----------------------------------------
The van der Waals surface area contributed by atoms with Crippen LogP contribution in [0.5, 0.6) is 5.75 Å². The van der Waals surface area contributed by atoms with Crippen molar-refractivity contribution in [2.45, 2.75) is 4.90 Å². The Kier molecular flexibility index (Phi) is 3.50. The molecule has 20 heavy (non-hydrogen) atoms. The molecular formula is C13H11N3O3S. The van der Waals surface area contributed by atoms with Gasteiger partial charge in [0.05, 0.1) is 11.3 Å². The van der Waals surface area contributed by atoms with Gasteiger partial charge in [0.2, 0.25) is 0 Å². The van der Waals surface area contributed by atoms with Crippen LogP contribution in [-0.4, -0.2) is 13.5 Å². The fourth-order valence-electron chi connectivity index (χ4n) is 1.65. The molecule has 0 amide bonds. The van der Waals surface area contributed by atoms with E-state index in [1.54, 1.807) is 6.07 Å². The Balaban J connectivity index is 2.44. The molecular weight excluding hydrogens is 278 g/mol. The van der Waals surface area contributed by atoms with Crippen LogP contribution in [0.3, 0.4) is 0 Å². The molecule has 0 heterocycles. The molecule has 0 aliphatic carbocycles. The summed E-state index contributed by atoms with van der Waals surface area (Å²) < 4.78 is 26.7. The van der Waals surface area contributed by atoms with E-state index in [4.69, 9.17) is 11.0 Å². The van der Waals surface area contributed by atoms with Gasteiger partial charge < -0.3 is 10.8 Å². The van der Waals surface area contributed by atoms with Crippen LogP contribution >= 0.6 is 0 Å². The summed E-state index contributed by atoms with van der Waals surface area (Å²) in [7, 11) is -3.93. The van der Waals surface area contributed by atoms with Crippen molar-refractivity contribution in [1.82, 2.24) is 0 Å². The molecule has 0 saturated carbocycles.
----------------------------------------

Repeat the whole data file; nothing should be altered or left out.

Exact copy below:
The van der Waals surface area contributed by atoms with Crippen LogP contribution in [0.5, 0.6) is 5.75 Å². The van der Waals surface area contributed by atoms with Crippen molar-refractivity contribution in [2.45, 2.75) is 4.90 Å². The Kier molecular flexibility index (Phi) is 3.50. The molecule has 20 heavy (non-hydrogen) atoms. The molecular formula is C13H11N3O3S. The van der Waals surface area contributed by atoms with Gasteiger partial charge in [0.05, 0.1) is 11.3 Å². The van der Waals surface area contributed by atoms with Gasteiger partial charge in [0.2, 0.25) is 0 Å². The van der Waals surface area contributed by atoms with Crippen LogP contribution in [-0.4, -0.2) is 13.5 Å². The fourth-order valence-electron chi connectivity index (χ4n) is 1.65. The molecule has 0 amide bonds. The van der Waals surface area contributed by atoms with E-state index in [1.54, 1.807) is 6.07 Å². The Balaban J connectivity index is 2.44. The molecular weight excluding hydrogens is 278 g/mol. The van der Waals surface area contributed by atoms with Crippen LogP contribution in [0.3, 0.4) is 0 Å². The molecule has 0 heterocycles. The molecule has 0 aliphatic carbocycles. The summed E-state index contributed by atoms with van der Waals surface area (Å²) < 4.78 is 26.7. The van der Waals surface area contributed by atoms with E-state index in [4.69, 9.17) is 11.0 Å². The van der Waals surface area contributed by atoms with Gasteiger partial charge < -0.3 is 10.8 Å². The van der Waals surface area contributed by atoms with Crippen LogP contribution >= 0.6 is 0 Å². The summed E-state index contributed by atoms with van der Waals surface area (Å²) in [7, 11) is -3.93. The van der Waals surface area contributed by atoms with Crippen molar-refractivity contribution in [1.82, 2.24) is 0 Å². The molecule has 0 saturated carbocycles.